Structural and metabolic imaging are fundamental for diagnosis, treatment and follow-up in oncology. Beyond the well-established diagnostic imaging applications, ultrasounds are currently emerging in clinical practice as a non-invasive technology for therapy. Indeed, the sound waves can increase the temperature inside the target solid tumors, leading to the apoptosis or necrosis of neoplastic tissues. The MR-guided focused ultrasound surgery (MRgFUS) technology represents a valid application of this ultrasound property, mainly used in oncology and neurology [24]. Patient safety during MRgFUS treatments was investigated because temperature increases during the treatment are not always accurately detected by MRI-based referenceless thermometry methods. For these reasons, in-depth studies about these aspects are needed to monitor temperature and improve safety during MRgFUS treatments.
Deep learning approaches represent state-of-the-art techniques in many clinical scenarios, allowing for excellent performance. In the clinical setting, the main problem derives from their black-box approach (i.e., the nature of neural networks)—understanding and interpreting their internal mechanisms are difficult. Moreover, they require a training phase on large-scale datasets. These drawbacks undermine their immediate clinical feasibility. Apart from that, deep learning architectures, specifically convolutional neural networks (CNNs), are well-established in image analysis, processing, and representation. They can optimize feature design tasks that are essential to automatically analyze different types of medical images [25,26,27]. Various approaches have been developed using CNN architectures, aiming to support the clinical routine, such as tumor segmentation [16], skin melanoma prediction [28], and the estimation of the immunotherapy treatment response [20].


The guest editors, and all the editorial staff, would like to express their gratitude to the authors, who have chosen to publish their articles in this Special Issue in the Journal of Imaging, as well as to the reviewers whose precious support in their evaluation of the manuscripts allowed us to select only high-quality contributions. We appreciate their demonstrated professionalism and effort despite the COVID-19 pandemic.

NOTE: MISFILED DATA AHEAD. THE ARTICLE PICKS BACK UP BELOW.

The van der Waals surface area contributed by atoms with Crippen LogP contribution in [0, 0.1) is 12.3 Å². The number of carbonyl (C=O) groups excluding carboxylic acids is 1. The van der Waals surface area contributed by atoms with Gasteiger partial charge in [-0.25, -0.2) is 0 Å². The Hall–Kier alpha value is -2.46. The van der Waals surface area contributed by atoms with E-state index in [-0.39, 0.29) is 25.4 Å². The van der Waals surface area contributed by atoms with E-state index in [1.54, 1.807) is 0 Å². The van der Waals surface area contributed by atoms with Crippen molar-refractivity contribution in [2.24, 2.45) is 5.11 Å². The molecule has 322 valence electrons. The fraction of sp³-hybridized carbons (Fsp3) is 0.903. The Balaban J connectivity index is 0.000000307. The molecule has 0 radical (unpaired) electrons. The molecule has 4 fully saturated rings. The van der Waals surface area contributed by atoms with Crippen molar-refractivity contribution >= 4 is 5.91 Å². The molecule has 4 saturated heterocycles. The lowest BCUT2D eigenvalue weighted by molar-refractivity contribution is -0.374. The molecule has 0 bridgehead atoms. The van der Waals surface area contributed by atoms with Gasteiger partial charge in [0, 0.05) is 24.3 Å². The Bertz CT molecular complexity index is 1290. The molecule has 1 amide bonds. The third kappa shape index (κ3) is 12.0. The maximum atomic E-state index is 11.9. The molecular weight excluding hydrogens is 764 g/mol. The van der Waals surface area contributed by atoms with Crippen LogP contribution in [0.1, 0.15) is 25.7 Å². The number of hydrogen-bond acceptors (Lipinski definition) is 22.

1. Castiglioni, I.; Rundo, L.; Codari, M.; Di Leo, G.; Salvatore, C.; Interlenghi, M.; Gallivanone, F.; Cozzi, A.; D’Amico, N.C.; Sardanelli, F. AI Applications to Medical Images: From Machine Learning to Deep Learning. Phys. Med. 2021, 83, 9–24. [Google Scholar] [CrossRef]
  2. Rundo, L.; Militello, C.; Vitabile, S.; Russo, G.; Sala, E.; Gilardi, M.C. A Survey on Nature-Inspired Medical Image Analysis: A Step Further in Biomedical Data Integration. Fund. Inform. 2019, 171, 345–365. [Google Scholar] [CrossRef]
  3. Badr, E. Images in Space and Time. ACM Comput. Surv. 2021, 54, 345–365. [Google Scholar] [CrossRef]
  4. Bi, W.L.; Hosny, A.; Schabath, M.B.; Giger, M.L.; Birkbak, N.J.; Mehrtash, A.; Allison, T.; Arnaout, O.; Abbosh, C.; Dunn, I.F.; et al. Artificial Intelligence in Cancer Imaging: Clinical Challenges and Applications. CA Cancer J. Clin. 2019, 69, 127–157. [Google Scholar] [CrossRef] [PubMed][Green Version]
  5. Topol, E.J. High-Performance Medicine: The Convergence of Human and Artificial Intelligence. Nat. Med. 2019, 25, 44–56. [Google Scholar] [CrossRef]
  6. Conti, V.; Militello, C.; Rundo, L.; Vitabile, S. A Novel Bio-Inspired Approach for High-Performance Management in Service-Oriented Networks. IEEE Trans. Emerg. Top. Comput. 2020. [Google Scholar] [CrossRef]
  7. Zaccagna, F.; Ganeshan, B.; Arca, M.; Rengo, M.; Napoli, A.; Rundo, L.; Groves, A.M.; Laghi, A.; Carbone, I.; Menezes, L.J. CT Texture-Based Radiomics Analysis of Carotid Arteries Identifies Vulnerable Patients: A Preliminary Outcome Study. Neuroradiology 2021, 63, 1043–1052. [Google Scholar] [CrossRef]
  8. Han, C.; Rundo, L.; Murao, K.; Nemoto, T.; Nakayama, H. Bridging the Gap Between AI and Healthcare Sides: Towards Developing Clinically Relevant AI-Powered Diagnosis Systems. In Proceedings of the 16th IFIP WG 12.5 International Conference, AIAI 2020, Neos Marmaras, Greece, 5–7 June 2020; pp. 320–333. [Google Scholar]
  9. Litjens, G.; Kooi, T.; Bejnordi, B.E.; Setio, A.A.A.; Ciompi, F.; Ghafoorian, M.; van der Laak, J.A.W.M.; van Ginneken, B.; Sánchez, C.I. A Survey on Deep Learning in Medical Image Analysis. Med. Image Anal. 2017, 42, 60–88. [Google Scholar] [CrossRef][Green Version]
  10. Rundo, L.; Pirrone, R.; Vitabile, S.; Sala, E.; Gambino, O. Recent Advances of HCI in Decision-Making Tasks for Optimized Clinical Workflows and Precision Medicine. J. Biomed. Inform. 2020, 108, 103479. [Google Scholar] [CrossRef]